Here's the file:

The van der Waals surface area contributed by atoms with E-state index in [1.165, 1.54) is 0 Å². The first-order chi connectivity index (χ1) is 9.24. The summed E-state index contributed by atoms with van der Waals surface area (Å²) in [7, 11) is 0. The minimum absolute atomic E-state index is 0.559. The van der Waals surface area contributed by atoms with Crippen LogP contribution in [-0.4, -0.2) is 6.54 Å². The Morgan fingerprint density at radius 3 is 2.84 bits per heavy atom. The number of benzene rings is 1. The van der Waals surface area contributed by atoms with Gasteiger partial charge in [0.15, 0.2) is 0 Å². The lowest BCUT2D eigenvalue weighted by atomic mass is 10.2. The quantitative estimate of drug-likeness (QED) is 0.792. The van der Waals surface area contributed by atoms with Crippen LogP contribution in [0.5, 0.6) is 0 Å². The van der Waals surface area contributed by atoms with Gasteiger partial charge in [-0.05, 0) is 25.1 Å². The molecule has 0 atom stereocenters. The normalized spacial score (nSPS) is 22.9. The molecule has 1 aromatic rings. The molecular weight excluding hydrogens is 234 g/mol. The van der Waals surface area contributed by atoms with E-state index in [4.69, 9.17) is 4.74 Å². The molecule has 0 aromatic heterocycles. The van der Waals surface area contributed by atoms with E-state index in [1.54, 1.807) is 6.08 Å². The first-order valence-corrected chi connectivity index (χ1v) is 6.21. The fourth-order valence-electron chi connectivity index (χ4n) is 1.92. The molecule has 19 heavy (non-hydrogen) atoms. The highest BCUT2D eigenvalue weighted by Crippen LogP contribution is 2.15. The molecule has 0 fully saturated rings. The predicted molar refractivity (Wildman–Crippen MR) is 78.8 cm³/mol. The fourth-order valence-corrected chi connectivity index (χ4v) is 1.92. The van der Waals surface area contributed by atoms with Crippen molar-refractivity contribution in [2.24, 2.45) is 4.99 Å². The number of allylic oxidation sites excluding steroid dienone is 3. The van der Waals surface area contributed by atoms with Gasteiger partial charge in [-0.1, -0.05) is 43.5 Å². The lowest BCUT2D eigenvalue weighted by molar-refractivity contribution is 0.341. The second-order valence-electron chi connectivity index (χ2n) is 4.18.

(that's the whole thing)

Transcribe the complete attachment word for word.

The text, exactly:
The van der Waals surface area contributed by atoms with E-state index in [1.165, 1.54) is 0 Å². The first-order chi connectivity index (χ1) is 9.24. The summed E-state index contributed by atoms with van der Waals surface area (Å²) in [7, 11) is 0. The minimum absolute atomic E-state index is 0.559. The van der Waals surface area contributed by atoms with Crippen LogP contribution in [-0.4, -0.2) is 6.54 Å². The Morgan fingerprint density at radius 3 is 2.84 bits per heavy atom. The number of benzene rings is 1. The van der Waals surface area contributed by atoms with Gasteiger partial charge in [0.15, 0.2) is 0 Å². The lowest BCUT2D eigenvalue weighted by atomic mass is 10.2. The quantitative estimate of drug-likeness (QED) is 0.792. The van der Waals surface area contributed by atoms with Crippen LogP contribution in [0.5, 0.6) is 0 Å². The van der Waals surface area contributed by atoms with Gasteiger partial charge in [-0.05, 0) is 25.1 Å². The molecule has 0 atom stereocenters. The normalized spacial score (nSPS) is 22.9. The molecule has 1 aromatic rings. The molecular weight excluding hydrogens is 234 g/mol. The van der Waals surface area contributed by atoms with E-state index in [4.69, 9.17) is 4.74 Å². The molecule has 0 aromatic heterocycles. The van der Waals surface area contributed by atoms with E-state index in [1.54, 1.807) is 6.08 Å². The first-order valence-corrected chi connectivity index (χ1v) is 6.21. The fourth-order valence-electron chi connectivity index (χ4n) is 1.92. The molecule has 19 heavy (non-hydrogen) atoms. The highest BCUT2D eigenvalue weighted by Crippen LogP contribution is 2.15. The molecule has 0 fully saturated rings. The predicted molar refractivity (Wildman–Crippen MR) is 78.8 cm³/mol. The fourth-order valence-corrected chi connectivity index (χ4v) is 1.92. The van der Waals surface area contributed by atoms with Crippen molar-refractivity contribution in [2.24, 2.45) is 4.99 Å². The number of allylic oxidation sites excluding steroid dienone is 3. The van der Waals surface area contributed by atoms with Gasteiger partial charge in [-0.1, -0.05) is 43.5 Å². The lowest BCUT2D eigenvalue weighted by molar-refractivity contribution is 0.341. The second-order valence-electron chi connectivity index (χ2n) is 4.18.